Clevercycles Blog

  • How to fold and unfold a Brompton bicycle

    We love introducing people to Brompton folding bikes in person, but we often ship them to customers who may never have touched one, in places without any local dealer. While folding and unfolding and simple adjustments aren't hard, the first time can be a little daunting, so we worked with Russ & Laura from The Path Less Pedaled to create this instructional video with our newest staff member Amy. We think they all did a great job! For extra added authenticity, Amy had never touched a Brompton herself a few days before the shoot, but she looks like a pro! And so will you.

    Some people get competitive!

  • Enter Urban Arrow

    Three years ago, at the European bicycle industry trade show Eurobike, a stunning new family cargo bike appeared: Urban Arrow. Six are on their way to us right now. We are taking pre-orders.

    Urban Arrow Photoshoot (en) from epe on Vimeo.

    While we and many others love the supremely relaxed ergonomics and practical feature completeness typical of the Dutch family bikes we introduced to Portland, the fact that Portland isn't even nearly flat like Amsterdam means that their local appeal is skewed toward the very strong. Simply put, upright comfort and hill-climbing cargo capabilities are hard qualities to combine especially when the bikes themselves tend to be very heavy.

    Urban Arrow changes all this. It joins a lightweight frame, a giant passenger compartment, typically Dutch friendly ergonomics, a superior Bosch electric mid-drive with disc brakes, dynamo lighting, and NuVinci N360 continuously variable gearing in an iconic design by Wytze van Mansum.

    We've been trying to get these bikes since 2010. The company has understandably been keen to keep the product close to home in Europe to identify and resolve the first-generation problems typical of any ambitious new product before going big internationally, so we've left many business conversations empty handed. But now, finally, after some substantial specification changes and major awards later, Urban Arrow is coming to Portland!

    Normally we would hesitate to accept pre-orders on not-inexpensive items before we'd received any, but we're making an exception for these elusive, hotly desired bikes. Perhaps you too have been on the hunt for years. It's unclear how quickly we'll be able to receive more after these six are sold.

  • Got Dutchtub?

    Relaxing with her daughter in the Dutchtub on a chilly February afternoon, Juliette had her 50mm f1.8 lens handy near sunset.

  • Winter clearance sale: You Buy MEOW!

    Up to 50% off, 4 days only: Friday 21 February through Monday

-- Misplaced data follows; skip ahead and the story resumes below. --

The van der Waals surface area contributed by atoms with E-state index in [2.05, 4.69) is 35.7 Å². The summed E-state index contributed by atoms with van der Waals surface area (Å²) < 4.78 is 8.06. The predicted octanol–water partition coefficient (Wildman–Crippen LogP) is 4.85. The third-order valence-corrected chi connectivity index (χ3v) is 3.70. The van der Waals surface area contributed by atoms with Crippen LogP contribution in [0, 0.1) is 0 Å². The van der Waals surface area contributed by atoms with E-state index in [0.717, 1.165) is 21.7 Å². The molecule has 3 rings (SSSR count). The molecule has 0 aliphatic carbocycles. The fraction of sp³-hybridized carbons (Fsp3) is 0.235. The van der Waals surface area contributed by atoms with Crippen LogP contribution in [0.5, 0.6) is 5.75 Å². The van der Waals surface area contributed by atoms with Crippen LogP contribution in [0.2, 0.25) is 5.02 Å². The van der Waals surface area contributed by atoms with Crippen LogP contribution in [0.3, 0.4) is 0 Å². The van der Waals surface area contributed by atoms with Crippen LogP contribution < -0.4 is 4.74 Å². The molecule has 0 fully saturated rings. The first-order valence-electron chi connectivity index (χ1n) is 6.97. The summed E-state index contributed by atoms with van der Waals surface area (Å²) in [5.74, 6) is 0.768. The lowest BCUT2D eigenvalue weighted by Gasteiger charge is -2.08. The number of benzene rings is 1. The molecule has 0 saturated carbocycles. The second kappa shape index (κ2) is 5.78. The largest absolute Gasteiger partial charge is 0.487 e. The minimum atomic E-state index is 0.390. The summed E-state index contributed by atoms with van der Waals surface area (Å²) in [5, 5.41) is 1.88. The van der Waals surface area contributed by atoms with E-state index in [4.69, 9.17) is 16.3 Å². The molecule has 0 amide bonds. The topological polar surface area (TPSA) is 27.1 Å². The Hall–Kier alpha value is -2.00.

Usually relatively balmy, February has kind of sucked so far business-wise, with a weekend closed due to snow and ice, and the polar vortex chilling the adjacent weeks. Meanwhile our stocks of lovely winter clothing, both wool street wear and more technical rain gear, remain strong as new Spring stock begins to arrive. But who likes a sob story? Nobody, is who.

    We have taken note of the amazing compulsive power of cats on the internet these few dreary weeks, and decided not only to adorn our windows with adorable silhouettes of cats (and dachshunds!) raining from the sky, but to deploy the power of Grumpy Cat and MS Comic Sans together in this unlicensed photo, in a craven bid to get you to buy some stuff.

    C'mon! If that's not enough, here's what we're offering:

    25-50% off    Ibex wool!
    30% off    Raingear, hats and gloves!
    25% off    Helmets!
    10% off    Everything* else!
    *0% off    Brompton bicycles (a steal at full price), Kinn bicycles, Stokemonkey unless purchased together with a compatible longtail
  • That red thing: Stokemonkey is back!

    It seems like every few hours for the last couple months, people ask us if we've heard about the Copenhagen Wheel. 18mnsbqrqf40ejpg It's an electric motor for bicycles, and your smartphone talks to it, and it's red! According to dozens of non-bicycle-oriented media organs and their repeaters, who have never ridden one, it re-invents the wheel. Hasn't shipped yet, but they're already calling it "the leading pedal assist electric system in the world." Actually we've been hearing about it for several years since it was first presented as a concept involving cloud-based crowd-swarming electric bicycle traffic jam avoidance technology. We've still heard very little useful about it from anybody not part of the marketing effort, which is heavy on beautiful people astride one pristinely white bike with the saddle too low, stripped-down no doubt to emphasize the uncluttered design. Tech specs are thin. You can pre-order one. All snark aside, it might be awesome. We hope so. We'll see! What's beyond question is that these people have awesome buzz-building skills. Which is really the only reason we're even mentioning it.